News

Columbia Dentist Pleads Guilty to Writing Fraudulent Prescriptions to Obtain Drugs

FOR IMMEDIATE RELEASE
September 10, 2009

Baltimore, Maryland - Dr. Keith A. Seicke, age 43, of Columbia, Maryland, pleaded guilty today to writing hundreds of fraudulent prescriptions to obtain hydrocodone and oxycodone, announced United States Attorney for the District of Maryland Rod J. Rosenstein.

According to the plea agreement, from 2005 through 2008, Dr. Keith Seicke, a dentist, visited various pharmacies to receive large quantities of Hydrocodone, a Schedule III controlled dangerous substance. Dr. Seicke wrote hundreds of fraudulent prescriptions, using the names, dates of birth, and addresses of real individuals. Some of the individuals were deceased; others were previous dental patients of Dr. Seicke. The individuals did not know Dr. Seicke was using their personal information to obtain drugs. Using these fraudulent prescriptions, Dr. Seicke worked with a co-conspirator pharmacist to obtain Hydrocodone. Dr. Seicke personally visited the pharmacist at locations where he worked, including Ellicott City and Columbia, Maryland. Dr. Seicke would call the pharmacist only on the pharmacist’s cell phone to provide the prescriptions and always paid the pharmacist in cash for the drug transactions. On several occasions, the pharmacist met Dr. Seicke on the street to sell him the Hydrocodone.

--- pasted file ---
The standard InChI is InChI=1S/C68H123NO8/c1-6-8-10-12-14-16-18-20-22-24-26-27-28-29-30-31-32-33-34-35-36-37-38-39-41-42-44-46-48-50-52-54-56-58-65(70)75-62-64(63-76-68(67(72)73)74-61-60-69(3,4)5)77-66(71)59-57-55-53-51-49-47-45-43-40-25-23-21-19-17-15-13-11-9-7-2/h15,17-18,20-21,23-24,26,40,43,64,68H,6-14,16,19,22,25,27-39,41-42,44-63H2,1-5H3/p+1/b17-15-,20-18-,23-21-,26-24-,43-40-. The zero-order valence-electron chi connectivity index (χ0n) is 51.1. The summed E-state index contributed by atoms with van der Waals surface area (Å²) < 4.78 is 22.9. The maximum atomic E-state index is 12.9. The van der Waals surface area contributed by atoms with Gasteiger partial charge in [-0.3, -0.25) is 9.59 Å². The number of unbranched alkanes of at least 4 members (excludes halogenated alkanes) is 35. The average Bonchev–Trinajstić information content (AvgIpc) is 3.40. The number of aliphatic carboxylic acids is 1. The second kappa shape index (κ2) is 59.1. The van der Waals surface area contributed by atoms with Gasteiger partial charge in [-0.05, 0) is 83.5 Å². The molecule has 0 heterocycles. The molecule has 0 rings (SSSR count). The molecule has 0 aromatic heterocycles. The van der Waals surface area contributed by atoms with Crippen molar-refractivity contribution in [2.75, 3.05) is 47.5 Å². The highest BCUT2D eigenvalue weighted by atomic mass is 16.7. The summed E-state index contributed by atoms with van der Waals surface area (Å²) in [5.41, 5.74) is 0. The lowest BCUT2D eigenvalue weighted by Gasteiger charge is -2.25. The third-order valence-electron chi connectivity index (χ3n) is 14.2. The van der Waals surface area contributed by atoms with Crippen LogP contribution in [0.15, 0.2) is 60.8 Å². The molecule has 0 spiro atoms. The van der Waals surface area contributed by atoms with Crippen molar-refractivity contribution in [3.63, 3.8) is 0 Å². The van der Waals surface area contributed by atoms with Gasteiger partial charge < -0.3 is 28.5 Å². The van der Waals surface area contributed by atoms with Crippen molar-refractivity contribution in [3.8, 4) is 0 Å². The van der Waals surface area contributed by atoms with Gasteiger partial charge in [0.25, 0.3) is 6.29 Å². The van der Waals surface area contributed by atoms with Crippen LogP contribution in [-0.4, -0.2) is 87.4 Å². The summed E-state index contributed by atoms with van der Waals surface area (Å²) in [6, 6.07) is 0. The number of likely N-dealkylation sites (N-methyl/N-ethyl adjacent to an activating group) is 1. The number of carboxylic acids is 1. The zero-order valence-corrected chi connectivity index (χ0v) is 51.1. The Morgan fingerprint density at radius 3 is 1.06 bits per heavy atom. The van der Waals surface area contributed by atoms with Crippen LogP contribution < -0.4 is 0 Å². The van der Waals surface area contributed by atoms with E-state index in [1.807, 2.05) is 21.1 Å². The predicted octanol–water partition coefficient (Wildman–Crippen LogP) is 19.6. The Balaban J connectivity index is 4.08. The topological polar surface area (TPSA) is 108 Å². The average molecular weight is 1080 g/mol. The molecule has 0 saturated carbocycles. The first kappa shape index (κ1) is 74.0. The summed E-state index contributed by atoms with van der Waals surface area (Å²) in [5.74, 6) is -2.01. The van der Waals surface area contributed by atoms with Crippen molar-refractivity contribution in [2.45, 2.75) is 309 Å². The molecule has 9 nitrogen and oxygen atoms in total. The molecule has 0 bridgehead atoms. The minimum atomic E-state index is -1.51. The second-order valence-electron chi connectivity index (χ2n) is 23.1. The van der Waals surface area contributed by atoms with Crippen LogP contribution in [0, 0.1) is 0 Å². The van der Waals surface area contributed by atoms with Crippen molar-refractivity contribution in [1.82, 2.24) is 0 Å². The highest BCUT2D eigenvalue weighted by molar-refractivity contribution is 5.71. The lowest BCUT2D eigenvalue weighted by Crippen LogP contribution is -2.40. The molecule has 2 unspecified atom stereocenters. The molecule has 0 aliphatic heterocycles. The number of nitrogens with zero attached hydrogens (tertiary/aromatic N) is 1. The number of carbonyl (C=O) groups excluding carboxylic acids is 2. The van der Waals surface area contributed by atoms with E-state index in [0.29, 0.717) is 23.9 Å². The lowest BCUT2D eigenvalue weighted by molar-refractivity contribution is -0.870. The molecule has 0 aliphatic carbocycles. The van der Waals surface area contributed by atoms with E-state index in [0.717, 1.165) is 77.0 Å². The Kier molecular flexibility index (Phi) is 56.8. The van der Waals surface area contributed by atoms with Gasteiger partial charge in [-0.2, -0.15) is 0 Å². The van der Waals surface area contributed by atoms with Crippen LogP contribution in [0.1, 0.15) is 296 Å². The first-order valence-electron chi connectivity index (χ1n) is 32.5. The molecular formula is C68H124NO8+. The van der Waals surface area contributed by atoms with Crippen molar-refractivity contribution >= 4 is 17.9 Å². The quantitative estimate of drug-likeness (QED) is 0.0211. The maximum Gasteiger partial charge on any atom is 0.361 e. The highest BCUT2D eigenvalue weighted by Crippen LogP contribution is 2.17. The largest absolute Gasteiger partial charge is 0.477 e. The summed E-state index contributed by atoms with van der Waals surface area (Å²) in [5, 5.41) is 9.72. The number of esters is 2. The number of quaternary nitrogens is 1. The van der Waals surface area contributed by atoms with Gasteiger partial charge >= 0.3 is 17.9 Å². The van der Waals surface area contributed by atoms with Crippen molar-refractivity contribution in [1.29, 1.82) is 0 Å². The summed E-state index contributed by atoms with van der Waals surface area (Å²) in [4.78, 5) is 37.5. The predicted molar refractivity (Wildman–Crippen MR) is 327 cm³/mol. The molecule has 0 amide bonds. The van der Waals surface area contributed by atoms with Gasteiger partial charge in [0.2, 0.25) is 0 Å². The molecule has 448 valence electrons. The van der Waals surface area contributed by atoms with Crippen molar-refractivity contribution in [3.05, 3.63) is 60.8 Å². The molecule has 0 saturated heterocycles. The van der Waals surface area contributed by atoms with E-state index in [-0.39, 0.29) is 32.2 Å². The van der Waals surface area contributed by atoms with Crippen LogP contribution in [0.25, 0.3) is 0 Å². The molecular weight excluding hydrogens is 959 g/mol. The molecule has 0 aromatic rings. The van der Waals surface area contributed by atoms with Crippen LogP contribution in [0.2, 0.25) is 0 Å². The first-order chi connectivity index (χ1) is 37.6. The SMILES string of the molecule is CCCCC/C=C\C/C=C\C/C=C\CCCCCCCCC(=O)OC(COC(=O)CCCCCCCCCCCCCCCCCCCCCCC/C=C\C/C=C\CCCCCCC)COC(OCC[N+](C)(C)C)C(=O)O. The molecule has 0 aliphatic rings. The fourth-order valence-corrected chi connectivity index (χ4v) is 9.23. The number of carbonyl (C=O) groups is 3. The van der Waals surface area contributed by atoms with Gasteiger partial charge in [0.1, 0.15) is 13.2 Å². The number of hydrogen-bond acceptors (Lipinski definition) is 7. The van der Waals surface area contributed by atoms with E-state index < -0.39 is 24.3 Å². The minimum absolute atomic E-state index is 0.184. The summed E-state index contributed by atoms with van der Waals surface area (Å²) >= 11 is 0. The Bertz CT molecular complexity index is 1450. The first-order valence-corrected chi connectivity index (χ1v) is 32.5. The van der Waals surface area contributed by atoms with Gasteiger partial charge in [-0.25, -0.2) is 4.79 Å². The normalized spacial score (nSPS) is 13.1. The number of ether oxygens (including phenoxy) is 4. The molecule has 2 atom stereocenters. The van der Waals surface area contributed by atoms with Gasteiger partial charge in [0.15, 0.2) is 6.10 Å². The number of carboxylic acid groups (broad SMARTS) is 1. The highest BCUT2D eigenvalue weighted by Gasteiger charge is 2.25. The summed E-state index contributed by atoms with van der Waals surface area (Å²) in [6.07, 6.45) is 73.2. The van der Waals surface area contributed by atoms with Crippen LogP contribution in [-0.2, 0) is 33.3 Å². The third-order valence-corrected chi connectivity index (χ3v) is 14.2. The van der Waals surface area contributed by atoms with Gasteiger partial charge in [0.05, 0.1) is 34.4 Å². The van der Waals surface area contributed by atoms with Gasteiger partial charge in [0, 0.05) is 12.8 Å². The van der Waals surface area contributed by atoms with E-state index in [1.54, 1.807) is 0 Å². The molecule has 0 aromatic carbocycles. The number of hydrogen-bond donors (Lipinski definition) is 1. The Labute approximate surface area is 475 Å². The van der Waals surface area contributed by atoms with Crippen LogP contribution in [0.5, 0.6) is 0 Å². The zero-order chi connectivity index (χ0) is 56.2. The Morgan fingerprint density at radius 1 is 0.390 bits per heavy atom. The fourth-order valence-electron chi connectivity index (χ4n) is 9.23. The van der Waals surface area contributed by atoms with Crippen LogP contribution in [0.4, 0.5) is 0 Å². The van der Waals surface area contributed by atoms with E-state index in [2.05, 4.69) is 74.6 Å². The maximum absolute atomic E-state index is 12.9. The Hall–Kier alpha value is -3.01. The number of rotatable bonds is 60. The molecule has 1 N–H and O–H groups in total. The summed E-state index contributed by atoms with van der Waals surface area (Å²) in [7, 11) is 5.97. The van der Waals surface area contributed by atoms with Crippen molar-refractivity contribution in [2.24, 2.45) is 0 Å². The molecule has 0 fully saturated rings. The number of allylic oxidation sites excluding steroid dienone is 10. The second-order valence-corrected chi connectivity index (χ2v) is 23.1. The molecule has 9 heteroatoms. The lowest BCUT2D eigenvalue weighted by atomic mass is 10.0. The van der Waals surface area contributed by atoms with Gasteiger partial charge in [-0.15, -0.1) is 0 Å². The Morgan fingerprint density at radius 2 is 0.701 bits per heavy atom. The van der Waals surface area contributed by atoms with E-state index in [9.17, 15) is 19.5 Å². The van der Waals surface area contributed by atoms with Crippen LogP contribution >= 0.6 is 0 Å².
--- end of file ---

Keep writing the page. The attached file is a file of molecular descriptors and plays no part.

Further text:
As part of the investigation, DEA agents examined the prescriptions created by Dr. Seicke and found that most were for Hydrocodone and a smaller number were for Oxycodone. A federal search warrant executed at Dr. Seicke’s home recovered bottles of Hydrocodone prescriptions in other people’s names. At Dr. Seicke’s dental office, DEA officials seized records showing false prescriptions that Dr. Seicke was writing. Over the course of four years, Dr. Seicke falsely prescribed and obtained approximately 35,000 units of Hydrocodone, using misrepresentation, fraud, and deception to acquire drugs.

“Here is another example of how dangerous prescription drug abuse can be,” stated Ava Cooper-Davis, Special Agent in Charge of the Drug Enforcement Administration. “Dr. Seicke became a drug abuser himself and wrote hundreds of fraudulent prescriptions in order to feed his personal drug habit. The abuse of prescription medications is one of our leading law enforcement challenges and DEA is up to that challenge.”

Dr. Seicke faces a maximum sentence of four years in prison and a $250,000 fine. U.S. District Judge Richard D. Bennett has scheduled sentencing for November 24, 2009 at 9:00 a.m.

United States Attorney Rod J. Rosenstein thanked the Drug Enforcement Administration for their investigative work. Mr. Rosenstein commended Assistant United States Attorney Kwame J. Manley, who is prosecuting the case.

 

 

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